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France and Ireland in the Public Imagination


Edited By Benjamin Keatinge and Mary Pierse

This engaging collection of essays considers the cultural complexities of the Franco-Irish relationship in song and story, image and cuisine, novels, paintings and poetry. It casts a fresh eye on public perceptions of the historic bonds between Ireland and France, revealing a rich variety of contact and influence. Controversy is not shirked, whether on the subject of Irish economic decline or reflecting on prominent, contentious personalities such as Ian Paisley and Michel Houellebecq. Contrasting ideas of the popular and the intellectual emerge in a study of Brendan Kennelly; recent Irish tribunals are analysed in the light of French cultural theory; and familiar renditions of Franco-Irish links are re-evaluated against the evidence of newspaper and journal accounts.
Drawing on the disciplines of history, art, economics and literature, and dipping into the good wines of France and Ireland, the book paints a fascinating picture of the relationship between the two countries over three dramatic centuries.
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The Enfant Terrible of French Letters: Michel Houellebecq


Rarely has a writer, even a French writer, polarized public opinion in the way that Michel Houellebecq has done for the past two decades. Since the publication of his biography of Howard P. Lovecraft, subtitled significantly Contre le monde, contre la vie, in 1991, he has produced work that is both counter-cultural and exceptionally controversial. It would be difficult to find a more appropriate or controversial subject in terms of the public imagination, in France and in Ireland, than this enfant terrible of French letters.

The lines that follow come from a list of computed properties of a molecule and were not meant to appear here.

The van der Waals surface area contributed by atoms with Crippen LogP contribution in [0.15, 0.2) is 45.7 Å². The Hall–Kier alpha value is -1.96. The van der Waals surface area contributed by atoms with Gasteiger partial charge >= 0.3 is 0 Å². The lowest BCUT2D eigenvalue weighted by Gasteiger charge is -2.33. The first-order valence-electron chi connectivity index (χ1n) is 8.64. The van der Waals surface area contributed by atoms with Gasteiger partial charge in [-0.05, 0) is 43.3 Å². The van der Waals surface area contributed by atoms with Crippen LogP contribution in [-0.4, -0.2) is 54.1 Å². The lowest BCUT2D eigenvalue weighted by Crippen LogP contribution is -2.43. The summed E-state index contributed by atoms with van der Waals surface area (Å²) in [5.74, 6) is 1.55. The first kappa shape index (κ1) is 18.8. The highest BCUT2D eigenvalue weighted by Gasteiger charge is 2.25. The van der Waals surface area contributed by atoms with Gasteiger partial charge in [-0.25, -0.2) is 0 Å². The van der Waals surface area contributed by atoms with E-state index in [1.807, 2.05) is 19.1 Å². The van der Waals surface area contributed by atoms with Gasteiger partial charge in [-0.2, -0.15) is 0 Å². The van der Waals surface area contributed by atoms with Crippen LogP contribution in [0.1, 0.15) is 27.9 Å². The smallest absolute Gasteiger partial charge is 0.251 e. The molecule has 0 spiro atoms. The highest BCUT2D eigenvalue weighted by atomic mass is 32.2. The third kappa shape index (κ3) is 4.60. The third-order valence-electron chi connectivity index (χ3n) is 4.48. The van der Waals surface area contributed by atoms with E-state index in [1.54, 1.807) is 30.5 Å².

Les Particules élémentaires, published by Flammarion in 1999, and in English translation as Atomised in 2000, brought Houellebecq to public attention for his negative portrayal of the sexual revolution, swingers’ clubs and unbridled permissiveness that apparently leave people feeling even more empty than when they live in isolation from the world. It also made the daring prediction of the possibility of human cloning – this at the end of a novel in which the ambience of hopelessness and desperation is omnipresent. Finally, a French writer seemed to have emerged who was capable of following in the footsteps of Sartre and Camus. Existence is absurd; there is no God; it is impossible to find meaning; how can one live in such uncertainty? These are the type of issues raised in Houellebecq’s novels and poetry. In his biography of Lovecraft, he wrote: ‘L’âge adulte, c’est l’enfer. […] Principe de réalité, principe de plaisir, compétitivité, challenge permanent, sexe et placements […] pas de...

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